New legislation has weakened protections for children in care during the coronavirus pandemic.
New legislation has weakened protections for children in care during the coronavirus pandemic.

I have demanded that the government revoke new legislation that has weakened protections for children in care during the coronavirus pandemic.

The new regulations, which came into force last month, allow local authorities to deviate from statutory duties on children’s social care. Some of the key changes include scrapping the requirement for 6-weekly visits to children in care, making fostering and adoption panels optional, relaxing duties to independently scrutinise care plans and children’s homes and extending temporary care placements.

The children’s social care guidance was updated on 6th May to reflect the legal changes, clarifying that councils should only use these flexibilities if they are unable to meet their statutory duties as a result of the impact of Covid-19.

However, the guidance contains far less stringent safeguards than there are for adult social care. There is very little internal or external scrutiny of decisions, and no requirement to report use of the flexibilities to government.

The Welsh Government has not taken this approach, choosing instead to issue guidance which explains how local authorities can “work in an innovative way to continue to meet their statutory duties” in the spirit of the law.

The children’s rights charity Article 39 has accused the government of using the coronavirus crisis as an excuse to “destroy children’s safeguards” by making the same changes they’ve previously attempted. They have threatened the government with legal action unless some of the changes are withdrawn.

The Children’s Commissioner for England also released a statement on Thursday 30th April which called for the new regulations to be revoked and the ‘most concerning changes … reversed’ as an “absolute minimum” and “urgent priority”.

The statement argued that “this crisis must not remove protections from extremely vulnerable children, particularly as they are even more vulnerable at this time”.

Before the coronavirus pandemic, children’s services were already stretched to breaking point. This week, the major children’s charities in the UK: Action for Children, Barnardo’s, The Children’s Society, the NSPCC and the National Children’s Bureau, released a report demonstrating the funding pressures local authorities face against a background of rising demand for children’s services.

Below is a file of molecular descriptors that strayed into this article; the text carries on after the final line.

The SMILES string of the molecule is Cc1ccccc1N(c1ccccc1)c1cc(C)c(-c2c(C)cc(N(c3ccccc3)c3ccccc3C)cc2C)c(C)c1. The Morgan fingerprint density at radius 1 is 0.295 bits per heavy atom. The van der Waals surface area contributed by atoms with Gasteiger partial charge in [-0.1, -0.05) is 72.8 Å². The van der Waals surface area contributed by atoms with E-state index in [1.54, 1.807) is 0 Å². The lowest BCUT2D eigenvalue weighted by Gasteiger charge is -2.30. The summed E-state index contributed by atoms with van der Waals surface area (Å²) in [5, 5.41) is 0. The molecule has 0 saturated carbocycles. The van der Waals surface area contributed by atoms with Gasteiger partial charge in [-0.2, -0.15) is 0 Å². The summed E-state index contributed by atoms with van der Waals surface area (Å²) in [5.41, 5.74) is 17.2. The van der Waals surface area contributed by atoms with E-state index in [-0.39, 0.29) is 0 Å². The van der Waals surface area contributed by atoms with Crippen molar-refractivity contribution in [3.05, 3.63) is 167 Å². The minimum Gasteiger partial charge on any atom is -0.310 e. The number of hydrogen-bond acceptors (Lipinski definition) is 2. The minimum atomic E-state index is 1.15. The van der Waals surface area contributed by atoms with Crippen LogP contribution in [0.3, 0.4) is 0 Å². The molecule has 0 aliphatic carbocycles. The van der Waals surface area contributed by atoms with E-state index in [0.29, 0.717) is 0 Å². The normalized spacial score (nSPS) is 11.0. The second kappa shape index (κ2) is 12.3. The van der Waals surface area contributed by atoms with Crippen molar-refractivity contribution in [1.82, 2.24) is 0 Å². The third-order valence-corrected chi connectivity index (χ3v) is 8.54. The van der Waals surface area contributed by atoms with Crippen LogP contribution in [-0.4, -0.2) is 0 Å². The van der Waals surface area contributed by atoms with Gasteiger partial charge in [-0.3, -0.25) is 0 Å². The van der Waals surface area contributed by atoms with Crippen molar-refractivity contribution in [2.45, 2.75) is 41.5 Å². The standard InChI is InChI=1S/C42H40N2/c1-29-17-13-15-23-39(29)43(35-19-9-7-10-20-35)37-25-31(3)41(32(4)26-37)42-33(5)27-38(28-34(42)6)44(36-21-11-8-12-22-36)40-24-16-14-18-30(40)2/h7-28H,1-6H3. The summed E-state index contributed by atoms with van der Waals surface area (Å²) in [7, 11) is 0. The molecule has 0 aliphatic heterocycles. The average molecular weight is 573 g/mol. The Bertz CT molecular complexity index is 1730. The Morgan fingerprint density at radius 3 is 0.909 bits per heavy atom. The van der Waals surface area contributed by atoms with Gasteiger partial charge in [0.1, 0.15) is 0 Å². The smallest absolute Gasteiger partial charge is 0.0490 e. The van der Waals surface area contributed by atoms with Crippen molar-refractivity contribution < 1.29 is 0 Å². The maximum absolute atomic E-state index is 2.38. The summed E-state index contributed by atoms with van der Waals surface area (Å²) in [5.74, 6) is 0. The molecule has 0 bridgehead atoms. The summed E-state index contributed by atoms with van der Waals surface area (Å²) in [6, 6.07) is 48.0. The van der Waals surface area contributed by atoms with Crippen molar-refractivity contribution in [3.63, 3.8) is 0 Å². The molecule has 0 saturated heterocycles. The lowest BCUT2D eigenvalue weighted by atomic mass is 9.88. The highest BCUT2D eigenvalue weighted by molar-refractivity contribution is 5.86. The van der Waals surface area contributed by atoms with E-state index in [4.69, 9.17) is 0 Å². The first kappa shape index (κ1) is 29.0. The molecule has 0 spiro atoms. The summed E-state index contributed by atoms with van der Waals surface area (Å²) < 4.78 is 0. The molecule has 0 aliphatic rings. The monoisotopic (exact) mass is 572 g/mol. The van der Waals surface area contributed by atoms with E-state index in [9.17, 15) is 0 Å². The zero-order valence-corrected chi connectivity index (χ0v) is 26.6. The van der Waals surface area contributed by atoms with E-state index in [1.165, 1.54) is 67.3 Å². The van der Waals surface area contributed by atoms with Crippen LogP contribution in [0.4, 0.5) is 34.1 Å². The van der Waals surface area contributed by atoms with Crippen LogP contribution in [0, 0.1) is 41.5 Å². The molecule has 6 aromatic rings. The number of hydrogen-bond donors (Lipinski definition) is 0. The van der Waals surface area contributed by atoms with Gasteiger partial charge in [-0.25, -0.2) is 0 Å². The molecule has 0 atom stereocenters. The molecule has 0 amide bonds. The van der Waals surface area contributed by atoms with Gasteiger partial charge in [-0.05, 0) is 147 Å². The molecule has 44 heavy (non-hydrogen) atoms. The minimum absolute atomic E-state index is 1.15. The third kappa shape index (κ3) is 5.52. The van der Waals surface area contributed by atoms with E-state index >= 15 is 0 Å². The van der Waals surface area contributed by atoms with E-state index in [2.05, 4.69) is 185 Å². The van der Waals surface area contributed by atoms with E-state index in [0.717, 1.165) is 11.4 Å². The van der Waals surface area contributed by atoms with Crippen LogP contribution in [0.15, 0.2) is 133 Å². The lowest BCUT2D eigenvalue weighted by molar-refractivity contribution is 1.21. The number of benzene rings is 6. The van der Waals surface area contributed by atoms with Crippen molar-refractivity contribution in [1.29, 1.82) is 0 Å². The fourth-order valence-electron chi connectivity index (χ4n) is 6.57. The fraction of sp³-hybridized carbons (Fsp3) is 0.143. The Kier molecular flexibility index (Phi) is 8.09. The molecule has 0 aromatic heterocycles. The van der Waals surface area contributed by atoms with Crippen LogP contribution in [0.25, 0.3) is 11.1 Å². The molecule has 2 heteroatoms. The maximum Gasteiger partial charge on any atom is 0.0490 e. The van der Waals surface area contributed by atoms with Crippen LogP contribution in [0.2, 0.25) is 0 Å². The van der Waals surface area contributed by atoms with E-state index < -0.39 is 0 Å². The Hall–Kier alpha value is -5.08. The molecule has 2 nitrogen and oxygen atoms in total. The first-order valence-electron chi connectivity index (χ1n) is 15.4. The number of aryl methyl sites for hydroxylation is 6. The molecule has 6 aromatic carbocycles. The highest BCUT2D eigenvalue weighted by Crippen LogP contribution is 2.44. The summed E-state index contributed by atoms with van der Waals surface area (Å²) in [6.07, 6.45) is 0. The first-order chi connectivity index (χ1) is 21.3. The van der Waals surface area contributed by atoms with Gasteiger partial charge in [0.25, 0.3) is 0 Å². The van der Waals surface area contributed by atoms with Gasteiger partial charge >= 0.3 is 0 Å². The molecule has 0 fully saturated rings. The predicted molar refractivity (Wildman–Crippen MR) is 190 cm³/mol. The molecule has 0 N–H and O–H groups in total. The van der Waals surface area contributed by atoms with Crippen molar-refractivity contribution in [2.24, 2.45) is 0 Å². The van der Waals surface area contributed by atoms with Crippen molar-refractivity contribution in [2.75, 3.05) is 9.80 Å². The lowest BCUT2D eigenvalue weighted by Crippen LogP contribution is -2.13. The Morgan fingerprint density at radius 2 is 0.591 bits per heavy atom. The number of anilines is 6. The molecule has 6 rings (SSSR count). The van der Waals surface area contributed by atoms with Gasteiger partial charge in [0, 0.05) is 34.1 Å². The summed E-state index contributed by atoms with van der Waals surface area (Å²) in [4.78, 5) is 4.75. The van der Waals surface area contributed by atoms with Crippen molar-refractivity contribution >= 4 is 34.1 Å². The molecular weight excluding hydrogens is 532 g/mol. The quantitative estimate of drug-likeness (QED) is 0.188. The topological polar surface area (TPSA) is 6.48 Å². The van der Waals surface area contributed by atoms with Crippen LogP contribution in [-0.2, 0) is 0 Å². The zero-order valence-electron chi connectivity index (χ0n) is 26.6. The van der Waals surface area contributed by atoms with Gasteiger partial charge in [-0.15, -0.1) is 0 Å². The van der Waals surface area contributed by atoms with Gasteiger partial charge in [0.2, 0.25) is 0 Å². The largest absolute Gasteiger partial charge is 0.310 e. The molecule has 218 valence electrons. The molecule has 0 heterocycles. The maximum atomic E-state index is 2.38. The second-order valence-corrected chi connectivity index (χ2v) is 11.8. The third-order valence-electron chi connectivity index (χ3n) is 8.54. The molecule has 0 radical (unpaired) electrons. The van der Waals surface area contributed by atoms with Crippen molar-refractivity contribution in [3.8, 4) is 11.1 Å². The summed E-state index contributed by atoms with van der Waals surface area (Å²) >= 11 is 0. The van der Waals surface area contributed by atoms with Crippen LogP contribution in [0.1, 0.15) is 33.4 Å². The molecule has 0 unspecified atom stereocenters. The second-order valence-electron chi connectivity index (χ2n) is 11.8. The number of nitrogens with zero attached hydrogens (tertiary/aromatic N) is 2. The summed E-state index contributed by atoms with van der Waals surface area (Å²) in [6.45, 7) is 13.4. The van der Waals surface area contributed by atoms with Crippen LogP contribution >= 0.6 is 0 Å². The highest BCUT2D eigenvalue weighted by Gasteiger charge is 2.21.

The report estimates that in Sheffield between 2010/11 and 2018/19, funding for children’s services fell by £34,421,438, representing a 31% reduction in funding for services. Across Yorkshire and the Humber the estimated reduction in funding is 26%.

The Early Intervention Grant – a nominal allocation from central government for authorities to spend on early intervention – has reduced in England by 60%. Sheffield has seen its allocation reduce by 63% to £11.6 million in 2018/19.

The report found that an investment of at least £2.2 billion is needed at this year’s Spending Review to make up for the estimated funding lost across England since 2010 – before taking into account any additional pressures created by the impact of Covid-19.

The government’s new regulations seriously risk putting children in harm’s way and must be revoked immediately. It is not acceptable to make sweeping reductions in children’s rights with very few safeguards, minimal consultation, and absolutely no parliamentary scrutiny.

Labour has tabled a motion to annul the new regulations and has urged the government to make time to debate the issue in Parliament. We need proper safeguards to protect children and any regulatory changes must be debated.

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